Wednesday, August 13, 2008

Quattrone's State of the Union?

The New York Times published an article yesterday by Andrew Ross Sorkin (“Analyzing Wall Street’s Research”) detailing Frank P. Quattrone’s statements at the AlwaysOn conference in California. At the conference, Quattrone offered his distaste for Eliot Spitzer’s Global Settlement, making the argument that it has hurt small cap business and dulled the competitiveness of these companies in the US financial markets.

In the end, Quattrone would like a repeal of the settlement but would still expect to see disclosure of banking / research conflict.

Quattrone’s argument is quite compelling (and self-serving). After all, it doesn’t really matter if research and investment banking sleep under the same roof – the key to keeping it rewarding to the industry is through disclosure. Even with the Global Settlement, we are not working in a conflict-free world, thus the purpose of the settlement remains terribly unresolved even though its aftermath is still being felt by the small cap. The fact remains that there is still enough space in the market for everyone – independent research providers continue to clearly add value.

Better disclosure at investment banks benefits the industry greatly, and might be the answer we’ve been looking for. In our opinion, if you want to distribute conflicted research, it should run with an asterisk that discloses that conflict. Certainly, this would be more conducive than putting asterisks next to Barry Bonds’ home run record. If you want to play ball, play by set of rules.

That would be fair, right? Investment banks should be held to such expectations. Disclose your conflict, play ball; in a park with rules where disclosure terms are fair, there’s enough room for all the players.

There will always be an audience for independent research. If the investment banks distribute research with proper disclosure, then Quattrone’s right – there’s no reason not to tear down the wall.

Thursday, August 7, 2008

Seems Like Old Times

It’s déjà vu all over again!

The Financial Times published an article on their website yesterday detailing the apparent plan by Citigroup to shift its equity research operations into its institutional securities division. The Global Research Settlement encouraged Citi to keep these two entities separate, but this news indicates that Citi is looking to cut costs and perhaps fold research back into banking.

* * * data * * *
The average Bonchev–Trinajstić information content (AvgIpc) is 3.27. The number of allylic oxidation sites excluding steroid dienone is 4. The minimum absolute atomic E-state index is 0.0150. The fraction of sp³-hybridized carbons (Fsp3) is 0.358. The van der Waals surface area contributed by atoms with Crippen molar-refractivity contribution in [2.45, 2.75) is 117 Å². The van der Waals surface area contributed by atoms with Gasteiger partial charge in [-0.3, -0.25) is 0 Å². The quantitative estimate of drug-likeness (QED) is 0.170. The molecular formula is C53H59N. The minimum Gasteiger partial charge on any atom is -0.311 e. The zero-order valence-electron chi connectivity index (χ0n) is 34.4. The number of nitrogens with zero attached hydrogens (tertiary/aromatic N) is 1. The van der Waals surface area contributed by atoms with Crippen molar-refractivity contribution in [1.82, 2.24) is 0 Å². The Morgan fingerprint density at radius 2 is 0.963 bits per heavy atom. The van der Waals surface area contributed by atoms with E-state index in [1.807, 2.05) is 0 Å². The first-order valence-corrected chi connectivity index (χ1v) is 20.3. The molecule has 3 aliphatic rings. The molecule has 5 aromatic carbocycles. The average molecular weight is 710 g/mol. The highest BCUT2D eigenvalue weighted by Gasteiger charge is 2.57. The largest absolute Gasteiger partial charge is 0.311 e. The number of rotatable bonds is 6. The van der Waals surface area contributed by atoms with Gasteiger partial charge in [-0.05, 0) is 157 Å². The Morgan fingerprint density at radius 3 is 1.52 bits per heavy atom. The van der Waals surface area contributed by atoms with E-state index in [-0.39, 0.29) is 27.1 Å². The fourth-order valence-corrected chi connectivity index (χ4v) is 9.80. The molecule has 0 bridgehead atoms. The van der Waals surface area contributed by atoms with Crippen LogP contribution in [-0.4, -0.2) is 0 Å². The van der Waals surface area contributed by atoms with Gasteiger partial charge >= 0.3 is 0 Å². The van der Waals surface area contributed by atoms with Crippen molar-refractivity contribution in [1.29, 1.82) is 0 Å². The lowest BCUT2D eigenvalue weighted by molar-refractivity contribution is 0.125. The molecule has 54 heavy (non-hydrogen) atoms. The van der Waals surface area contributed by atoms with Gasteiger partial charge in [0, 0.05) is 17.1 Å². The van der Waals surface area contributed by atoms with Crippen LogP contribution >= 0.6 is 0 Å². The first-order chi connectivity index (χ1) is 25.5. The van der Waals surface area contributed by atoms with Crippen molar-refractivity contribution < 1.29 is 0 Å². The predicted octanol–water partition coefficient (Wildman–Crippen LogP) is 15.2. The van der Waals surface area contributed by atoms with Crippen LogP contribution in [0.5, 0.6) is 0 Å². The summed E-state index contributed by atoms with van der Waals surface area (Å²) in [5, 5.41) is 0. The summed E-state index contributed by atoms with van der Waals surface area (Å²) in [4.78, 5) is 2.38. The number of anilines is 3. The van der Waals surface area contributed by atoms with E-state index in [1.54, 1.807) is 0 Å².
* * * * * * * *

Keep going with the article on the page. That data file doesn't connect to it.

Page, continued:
Mom always said…

… If you don’t have anything nice to say, don’t say it at all. Ironically, that’s the problem.

The reality is that the research coming out of investment banks has never been conflict-free. No legislation imaginable could force Citi, or anyone, to write truly unfavorable recommendations for a given company. When such a high percentage of investment bank (IB) research is positive, it’s difficult to say that the insight is uncontaminated. Investment banks don’t want to make enemies.

Therein lies the problem. There is a significant difference between the research churned out by Wall Street and that which is delivered through alternative providers. No legislation could possibly curb the inherently lopsided predisposition of IB research. This new plan by Citigroup is just one indication that any concession made by the investment banks is probably on the way out the door. Seems like old times, indeed!

Making Sense

Citigroup wants to turn a cost center into a profit center; the only way to do it is to fold equity research back into institutional securities. It makes sense, but at what expense?

This is likely just the tip of the iceberg. There’s no real incentive for investment banks to continue dividing these segments of their business. The last decade was just a dream – we saw attempts to make research more unbiased, but the world where IB research is infallible never really existed.

But what will this mean for the future? Once the research settlement ends in 2009, there’s no telling what will happen. If the IBs go back to doing business the way they’ve always been, then independent research providers will be even more attractive. Conflict-free, unbiased research will always have a place in our market considering that the IBs will likely revert back to their old ways.